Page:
Moscow in the Plague Year: Poems


Translated from by

Published: August 2014






“No more passionate voice sounded in Russian poetry of the 20th century.” –Joseph Brodsky


“The range of style and feeling is striking, from a forceful colloquialism akin to Mayakovsky to a lyric tenderness which evokes Cummings.” –Library Journal


“Unique, profound, passionate, inspiring … Asks questions we didn’t know existed until she offered them to us, and answers to some of poetry’s most enduring mysteries.” –C.K. Williams

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Book Description

Representing some of Tsvetaeva’s most remarkable work, this collection of poems, written during the years of the Moscow famine and the Russian Revolution of 1917, is suffused with biting irony and vibrant imagery. Frequently invoking images of resistance, Tsvetaeva approaches female resilience with sustained strength and an infectious sense of humor. “For a woman,” she observes, “God is the equivalent of an aging husband.” Deeply admired by Rainer Maria Rilke and Vladimir Nabokov, Tsvetaeva is widely considered one of the most important poets of twentieth-century Russia. This is the first time many of these poems have appeared in English.

A poet of genius.

Vladimir Nabokov

[The] Russian poetry translated in this book throbs with undiminished emotional intensity and overflowing verbal invention. And Christopher Whyte has managed to capture a good deal of this plenitude. His is a poet’s translation. The semantic reshaping here, with paraphrase the principal device, is considerable at times, but in general justified, and in a few instances inspired...there are remarkably few instances where the sense of the Russian has been misunderstood.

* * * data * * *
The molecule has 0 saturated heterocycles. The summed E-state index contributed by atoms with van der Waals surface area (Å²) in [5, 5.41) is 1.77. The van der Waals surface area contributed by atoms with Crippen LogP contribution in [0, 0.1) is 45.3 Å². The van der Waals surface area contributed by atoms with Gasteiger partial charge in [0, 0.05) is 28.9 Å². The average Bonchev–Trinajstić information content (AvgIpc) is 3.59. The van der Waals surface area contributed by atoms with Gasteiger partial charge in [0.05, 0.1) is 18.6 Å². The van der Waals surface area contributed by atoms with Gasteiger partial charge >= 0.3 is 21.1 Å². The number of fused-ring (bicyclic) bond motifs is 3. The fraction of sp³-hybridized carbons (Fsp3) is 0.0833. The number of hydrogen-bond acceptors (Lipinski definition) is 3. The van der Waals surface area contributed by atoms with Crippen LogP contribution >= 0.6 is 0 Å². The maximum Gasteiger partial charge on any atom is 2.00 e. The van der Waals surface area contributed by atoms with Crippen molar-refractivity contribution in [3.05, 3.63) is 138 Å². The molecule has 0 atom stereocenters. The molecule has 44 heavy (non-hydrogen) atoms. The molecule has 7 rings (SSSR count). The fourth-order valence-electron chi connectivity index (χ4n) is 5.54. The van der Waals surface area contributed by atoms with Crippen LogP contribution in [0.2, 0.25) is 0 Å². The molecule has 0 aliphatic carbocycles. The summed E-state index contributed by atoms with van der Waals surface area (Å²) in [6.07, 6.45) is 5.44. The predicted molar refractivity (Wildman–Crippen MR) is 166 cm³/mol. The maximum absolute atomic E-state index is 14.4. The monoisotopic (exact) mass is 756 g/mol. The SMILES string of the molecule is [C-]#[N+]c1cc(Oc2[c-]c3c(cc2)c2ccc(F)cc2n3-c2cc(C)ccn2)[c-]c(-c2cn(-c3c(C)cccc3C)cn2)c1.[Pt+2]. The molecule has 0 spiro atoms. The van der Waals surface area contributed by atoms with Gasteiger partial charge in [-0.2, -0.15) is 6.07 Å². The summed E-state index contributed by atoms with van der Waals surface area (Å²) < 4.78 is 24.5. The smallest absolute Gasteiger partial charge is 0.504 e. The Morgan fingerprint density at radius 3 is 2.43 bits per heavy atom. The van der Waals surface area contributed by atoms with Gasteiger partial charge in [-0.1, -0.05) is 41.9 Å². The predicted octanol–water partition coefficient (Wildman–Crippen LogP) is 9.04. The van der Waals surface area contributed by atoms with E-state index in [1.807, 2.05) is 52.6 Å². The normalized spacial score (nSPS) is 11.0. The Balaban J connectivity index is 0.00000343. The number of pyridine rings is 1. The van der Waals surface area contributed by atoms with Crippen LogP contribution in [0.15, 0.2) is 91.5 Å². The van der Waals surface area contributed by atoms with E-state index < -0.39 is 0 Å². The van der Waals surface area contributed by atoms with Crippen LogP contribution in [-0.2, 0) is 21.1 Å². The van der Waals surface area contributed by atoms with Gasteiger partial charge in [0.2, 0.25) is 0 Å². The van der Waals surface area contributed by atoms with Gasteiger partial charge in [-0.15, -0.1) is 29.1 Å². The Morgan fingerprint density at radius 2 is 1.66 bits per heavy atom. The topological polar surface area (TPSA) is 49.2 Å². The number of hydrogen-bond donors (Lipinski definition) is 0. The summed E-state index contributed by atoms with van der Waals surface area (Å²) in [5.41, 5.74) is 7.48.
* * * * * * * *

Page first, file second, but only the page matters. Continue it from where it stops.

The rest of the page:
G.S. Smith, Modern Poetry in Translation

[I] was immediately overcome by the immense lyrical power of her poetic form. It...had sprung living from experience--personal, and neither narrow-chested nor short of breath from line to line but rich and compact and enveloping.

Boris Pasternak

...the most peculiarly excitable and brilliant and perhaps the most individual style in twentieth-century Russian poetry.

Claudia Roth Pierpont, The New Yorker

The range of style and feeling is striking, from a forceful colloquialism akin to Mayakovsky to a lyric tenderness which evokes Cummings.

Library Journal

Represented on a graph, Tsvetaeva's work would exhibit a curve--or rather, a straight line--rising at almost a right angle because of her constant effort to raise the pitch a note higher, an idea higher (or, more precisely, an octave and a faith higher). She always carried everything she has to say to its conceivable and expressible end. In both her poetry and her prose, nothing remains hanging or leaves a feeling of ambivalence. Tsvetaeva is the unique case in which the paramount spiritual experience of an epoch (for us, the sense of ambivalence, of contradictoriness in the nature of human existence) served not as the object of expression but as its means, by which it was transformed into the material of art.

Joseph Brodsky

While unconventional in her life, Tsvetaeva’s poems themselves are classic. The best ones will bowl you over like a cannon ball. [...] Heartbreaking and uplifting at once, the best of these hundred plus poems is astonishing. Though her final resting place is unmarked, these poems are monumental.